Payton Truc, left, and William Page helped to write the letter to send in the package to the students at Hornby Island Community School. (Contributed)

Payton Truc, left, and William Page helped to write the letter to send in the package to the students at Hornby Island Community School. (Contributed)

B.C. students send books to displaced students of Hornby Island school fire

Maple Ridge elementary school teacher says students learned about acts of kindness

A recent fire at a Hornby Island elementary school hit close to home for a teacher in Maple Ridge.

Michele Neale, a Grade 1/2 teacher at Glenwood elementary, heard about the fire while watching Vancouver Island news at home.

Neale, who was raised on Vancouver Island and whose family has summer homes on Hornby Island, said that’s why the event stood out to her when it came on the television.

“In a small community like on Hornby Island, the school is more than just a school, it’s your community centre, it draws people together, it’s devastating for an island,” said Neale about why she decided to talk about the event in her classroom during the first week of school.

The fire at Hornby Island Community School broke out in the early morning hours on Aug. 26 and heavily damaged the school deeming it unsafe to use for the upcoming school year.

READ MORE: Charge laid in Hornby Island school fire

Neale’s class made up of 18 students that she had the previous year, who were waiting for the new class configurations to move into their Grade 2/3 class, decided to write a letter to the students displaced from the fire.

“We talked about how sad they would be feeling and the things they would be missing from their classroom (if there was a fire),” explained Neale.

And after her students indicated that they would miss the loss of books the most, Neale decided to purchase a few books to send along with the letter.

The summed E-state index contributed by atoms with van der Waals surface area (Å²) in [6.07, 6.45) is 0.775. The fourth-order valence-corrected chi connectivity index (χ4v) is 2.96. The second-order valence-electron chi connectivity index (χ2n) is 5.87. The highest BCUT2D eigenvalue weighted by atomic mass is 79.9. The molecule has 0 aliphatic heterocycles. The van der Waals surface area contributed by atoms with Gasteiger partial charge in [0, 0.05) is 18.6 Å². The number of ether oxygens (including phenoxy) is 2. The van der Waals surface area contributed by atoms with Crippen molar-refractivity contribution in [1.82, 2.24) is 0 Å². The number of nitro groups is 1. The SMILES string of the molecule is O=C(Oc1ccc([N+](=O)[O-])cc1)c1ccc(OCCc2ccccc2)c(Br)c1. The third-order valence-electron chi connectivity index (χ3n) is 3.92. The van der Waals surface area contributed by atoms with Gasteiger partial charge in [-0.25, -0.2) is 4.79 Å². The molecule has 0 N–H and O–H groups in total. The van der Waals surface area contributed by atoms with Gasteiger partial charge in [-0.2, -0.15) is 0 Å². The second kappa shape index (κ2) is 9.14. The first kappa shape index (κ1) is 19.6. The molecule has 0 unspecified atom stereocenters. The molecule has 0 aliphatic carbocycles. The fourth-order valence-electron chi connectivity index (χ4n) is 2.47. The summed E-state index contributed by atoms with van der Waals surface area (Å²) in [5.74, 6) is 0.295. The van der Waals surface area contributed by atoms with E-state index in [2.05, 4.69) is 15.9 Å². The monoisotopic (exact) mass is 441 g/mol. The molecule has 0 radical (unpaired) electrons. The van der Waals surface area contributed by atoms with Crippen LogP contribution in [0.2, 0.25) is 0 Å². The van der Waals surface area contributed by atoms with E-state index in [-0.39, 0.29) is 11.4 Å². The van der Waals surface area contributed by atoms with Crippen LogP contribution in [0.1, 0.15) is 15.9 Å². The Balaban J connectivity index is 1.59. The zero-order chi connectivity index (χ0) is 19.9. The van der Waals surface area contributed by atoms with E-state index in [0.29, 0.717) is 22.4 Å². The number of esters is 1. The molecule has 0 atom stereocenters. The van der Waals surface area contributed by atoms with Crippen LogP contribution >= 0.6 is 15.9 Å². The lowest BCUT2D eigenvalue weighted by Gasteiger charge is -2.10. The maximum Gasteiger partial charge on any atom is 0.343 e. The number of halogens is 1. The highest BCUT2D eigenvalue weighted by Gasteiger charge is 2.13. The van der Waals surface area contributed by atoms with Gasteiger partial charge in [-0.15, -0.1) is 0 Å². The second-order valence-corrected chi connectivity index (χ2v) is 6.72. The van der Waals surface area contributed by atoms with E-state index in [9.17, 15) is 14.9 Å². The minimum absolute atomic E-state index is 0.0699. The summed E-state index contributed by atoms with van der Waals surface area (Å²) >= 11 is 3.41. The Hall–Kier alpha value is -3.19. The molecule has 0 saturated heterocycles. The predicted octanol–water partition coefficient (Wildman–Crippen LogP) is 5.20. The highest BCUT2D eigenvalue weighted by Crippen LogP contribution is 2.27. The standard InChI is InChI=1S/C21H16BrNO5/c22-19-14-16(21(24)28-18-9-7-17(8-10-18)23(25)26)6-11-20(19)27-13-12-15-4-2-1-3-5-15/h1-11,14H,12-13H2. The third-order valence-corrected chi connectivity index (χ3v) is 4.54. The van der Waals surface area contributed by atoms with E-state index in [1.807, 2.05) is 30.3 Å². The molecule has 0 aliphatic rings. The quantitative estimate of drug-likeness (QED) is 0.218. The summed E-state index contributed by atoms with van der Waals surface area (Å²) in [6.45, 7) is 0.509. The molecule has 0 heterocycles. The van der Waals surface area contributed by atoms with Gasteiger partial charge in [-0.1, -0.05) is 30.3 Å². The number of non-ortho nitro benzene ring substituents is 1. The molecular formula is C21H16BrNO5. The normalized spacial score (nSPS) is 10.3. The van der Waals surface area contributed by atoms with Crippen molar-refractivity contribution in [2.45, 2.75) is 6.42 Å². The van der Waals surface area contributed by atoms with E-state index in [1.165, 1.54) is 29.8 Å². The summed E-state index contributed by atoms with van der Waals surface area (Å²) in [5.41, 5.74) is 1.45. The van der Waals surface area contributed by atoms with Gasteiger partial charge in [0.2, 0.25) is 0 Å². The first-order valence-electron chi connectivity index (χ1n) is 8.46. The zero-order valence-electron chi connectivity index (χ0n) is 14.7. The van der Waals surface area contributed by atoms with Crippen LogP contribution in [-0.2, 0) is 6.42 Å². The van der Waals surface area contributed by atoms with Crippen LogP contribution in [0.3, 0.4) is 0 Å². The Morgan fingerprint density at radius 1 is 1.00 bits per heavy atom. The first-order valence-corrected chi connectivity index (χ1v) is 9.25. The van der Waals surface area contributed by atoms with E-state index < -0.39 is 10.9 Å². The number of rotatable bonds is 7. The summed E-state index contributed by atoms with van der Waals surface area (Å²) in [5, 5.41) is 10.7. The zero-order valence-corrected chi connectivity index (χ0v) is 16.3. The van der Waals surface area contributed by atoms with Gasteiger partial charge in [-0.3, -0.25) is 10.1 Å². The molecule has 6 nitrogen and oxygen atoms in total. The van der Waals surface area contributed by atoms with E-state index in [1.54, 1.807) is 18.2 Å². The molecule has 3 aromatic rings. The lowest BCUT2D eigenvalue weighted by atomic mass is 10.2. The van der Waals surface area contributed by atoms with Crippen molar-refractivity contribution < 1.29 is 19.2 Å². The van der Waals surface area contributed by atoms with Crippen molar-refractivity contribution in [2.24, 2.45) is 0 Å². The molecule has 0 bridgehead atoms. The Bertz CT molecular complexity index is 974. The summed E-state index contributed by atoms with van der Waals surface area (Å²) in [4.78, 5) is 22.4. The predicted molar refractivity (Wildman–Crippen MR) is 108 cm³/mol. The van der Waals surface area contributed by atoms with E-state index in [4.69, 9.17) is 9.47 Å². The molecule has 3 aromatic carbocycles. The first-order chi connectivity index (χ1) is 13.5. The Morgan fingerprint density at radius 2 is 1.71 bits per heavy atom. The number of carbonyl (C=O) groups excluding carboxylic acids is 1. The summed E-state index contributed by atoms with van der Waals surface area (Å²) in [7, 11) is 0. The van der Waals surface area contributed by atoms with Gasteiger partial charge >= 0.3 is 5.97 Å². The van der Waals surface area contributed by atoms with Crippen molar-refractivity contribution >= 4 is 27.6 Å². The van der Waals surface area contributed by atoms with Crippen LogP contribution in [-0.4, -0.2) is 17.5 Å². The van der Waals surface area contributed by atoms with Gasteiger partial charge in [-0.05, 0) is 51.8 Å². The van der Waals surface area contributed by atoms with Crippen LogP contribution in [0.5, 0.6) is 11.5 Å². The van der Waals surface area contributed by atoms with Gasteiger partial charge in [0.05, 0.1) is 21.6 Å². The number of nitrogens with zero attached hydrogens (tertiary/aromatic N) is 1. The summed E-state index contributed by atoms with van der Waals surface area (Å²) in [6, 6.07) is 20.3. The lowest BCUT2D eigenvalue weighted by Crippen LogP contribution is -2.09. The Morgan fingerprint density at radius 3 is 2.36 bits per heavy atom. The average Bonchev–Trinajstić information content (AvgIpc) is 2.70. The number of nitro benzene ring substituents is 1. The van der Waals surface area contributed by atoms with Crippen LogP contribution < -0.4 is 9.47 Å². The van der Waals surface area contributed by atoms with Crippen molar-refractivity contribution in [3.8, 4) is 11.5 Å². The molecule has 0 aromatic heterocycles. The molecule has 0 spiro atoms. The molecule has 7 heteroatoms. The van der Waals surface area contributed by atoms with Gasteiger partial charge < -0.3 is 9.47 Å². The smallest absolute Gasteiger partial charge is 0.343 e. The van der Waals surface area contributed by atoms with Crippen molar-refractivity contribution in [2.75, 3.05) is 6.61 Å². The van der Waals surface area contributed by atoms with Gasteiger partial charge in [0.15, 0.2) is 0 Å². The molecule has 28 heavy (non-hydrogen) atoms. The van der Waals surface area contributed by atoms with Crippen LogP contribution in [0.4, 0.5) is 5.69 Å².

“We were sad to hear about your school fire,” began the letter addressed to the primary children at the school.

“We know fires can be scary and do a lot of damage. We wanted you to know that we are thinking about your loss. We also wanted to bring some joy to your school lives. We know books make us happy, smarter and better readers. We thought some new books could help rebuild your classroom collection. We hope you have a good year,” the letter continued, signed by the students in division 14.

The students picked out the books for Neale to purchase including Pig the Star by Aaron Blabey, The Important Book by Margaret Wise Brown, Elephant and Piggie and Don’t Let the Pigeon Drive the Bus by Mo Willems and The Gruffalo by Julia Donaldson.

Neale sent off the package Sept. 14.

“We just wanted to show them that there are people out here that care about what happened to you and that this was just a little token to show we are thinking of you and hope you have a good year,” said Neale.

Students Payton Truc and William Page helped to write the letter to send in the package.

”We felt bad about their school. I would probably cry if it was my school. I would want other people to be kind to me,” said Payton.

“We wanted to show kindness and to make some new friends,” noted William.

Since the fire, a 25-year-old Comox Valley man has been arrested and charged with arson in relation to the fire.

More than 40 students had to start off the school year at Tribune Bay Outdoor Education Centre on Hornby Island.

Comox Valley Schools have since leased Room to Grow and the community hall from the Hornby Island Educational Society and Hornby Island Residents’ and Ratepayers’ Association for use from Monday to Thursday each week until a new permanent space is available.

Neale says her class learned how important kindness is and how you don’t need to receive something back for an act of kindness.

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